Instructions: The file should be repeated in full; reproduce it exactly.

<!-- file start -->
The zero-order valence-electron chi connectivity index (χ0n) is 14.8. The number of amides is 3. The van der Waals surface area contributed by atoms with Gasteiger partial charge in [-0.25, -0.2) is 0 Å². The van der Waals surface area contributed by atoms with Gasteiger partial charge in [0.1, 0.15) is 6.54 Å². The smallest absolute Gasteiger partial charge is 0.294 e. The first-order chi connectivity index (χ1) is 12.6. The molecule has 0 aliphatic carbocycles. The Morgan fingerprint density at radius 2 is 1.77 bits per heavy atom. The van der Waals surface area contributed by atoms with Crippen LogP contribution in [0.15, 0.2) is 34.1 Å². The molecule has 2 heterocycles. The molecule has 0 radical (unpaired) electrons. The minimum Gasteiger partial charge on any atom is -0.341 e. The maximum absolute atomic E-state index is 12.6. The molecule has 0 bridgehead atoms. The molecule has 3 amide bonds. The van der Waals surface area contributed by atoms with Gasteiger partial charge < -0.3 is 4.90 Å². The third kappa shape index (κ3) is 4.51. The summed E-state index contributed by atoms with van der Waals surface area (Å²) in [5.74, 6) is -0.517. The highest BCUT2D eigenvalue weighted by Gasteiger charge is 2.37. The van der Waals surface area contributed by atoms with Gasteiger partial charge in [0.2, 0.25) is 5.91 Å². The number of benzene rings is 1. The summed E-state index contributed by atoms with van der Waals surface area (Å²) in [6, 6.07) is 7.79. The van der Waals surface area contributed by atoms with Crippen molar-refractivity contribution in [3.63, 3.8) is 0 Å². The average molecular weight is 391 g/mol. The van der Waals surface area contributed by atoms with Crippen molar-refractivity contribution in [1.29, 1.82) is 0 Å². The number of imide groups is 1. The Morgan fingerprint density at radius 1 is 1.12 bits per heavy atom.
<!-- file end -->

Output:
The zero-order valence-electron chi connectivity index (χ0n) is 14.8. The number of amides is 3. The van der Waals surface area contributed by atoms with Gasteiger partial charge in [-0.25, -0.2) is 0 Å². The van der Waals surface area contributed by atoms with Gasteiger partial charge in [0.1, 0.15) is 6.54 Å². The smallest absolute Gasteiger partial charge is 0.294 e. The first-order chi connectivity index (χ1) is 12.6. The molecule has 0 aliphatic carbocycles. The Morgan fingerprint density at radius 2 is 1.77 bits per heavy atom. The van der Waals surface area contributed by atoms with Crippen LogP contribution in [0.15, 0.2) is 34.1 Å². The molecule has 2 heterocycles. The molecule has 0 radical (unpaired) electrons. The minimum Gasteiger partial charge on any atom is -0.341 e. The maximum absolute atomic E-state index is 12.6. The molecule has 0 bridgehead atoms. The molecule has 3 amide bonds. The van der Waals surface area contributed by atoms with Gasteiger partial charge < -0.3 is 4.90 Å². The third kappa shape index (κ3) is 4.51. The summed E-state index contributed by atoms with van der Waals surface area (Å²) in [5.74, 6) is -0.517. The highest BCUT2D eigenvalue weighted by Gasteiger charge is 2.37. The van der Waals surface area contributed by atoms with Gasteiger partial charge in [0.2, 0.25) is 5.91 Å². The number of benzene rings is 1. The summed E-state index contributed by atoms with van der Waals surface area (Å²) in [6, 6.07) is 7.79. The van der Waals surface area contributed by atoms with Crippen molar-refractivity contribution in [3.63, 3.8) is 0 Å². The average molecular weight is 391 g/mol. The van der Waals surface area contributed by atoms with Crippen molar-refractivity contribution in [1.29, 1.82) is 0 Å². The number of imide groups is 1. The Morgan fingerprint density at radius 1 is 1.12 bits per heavy atom.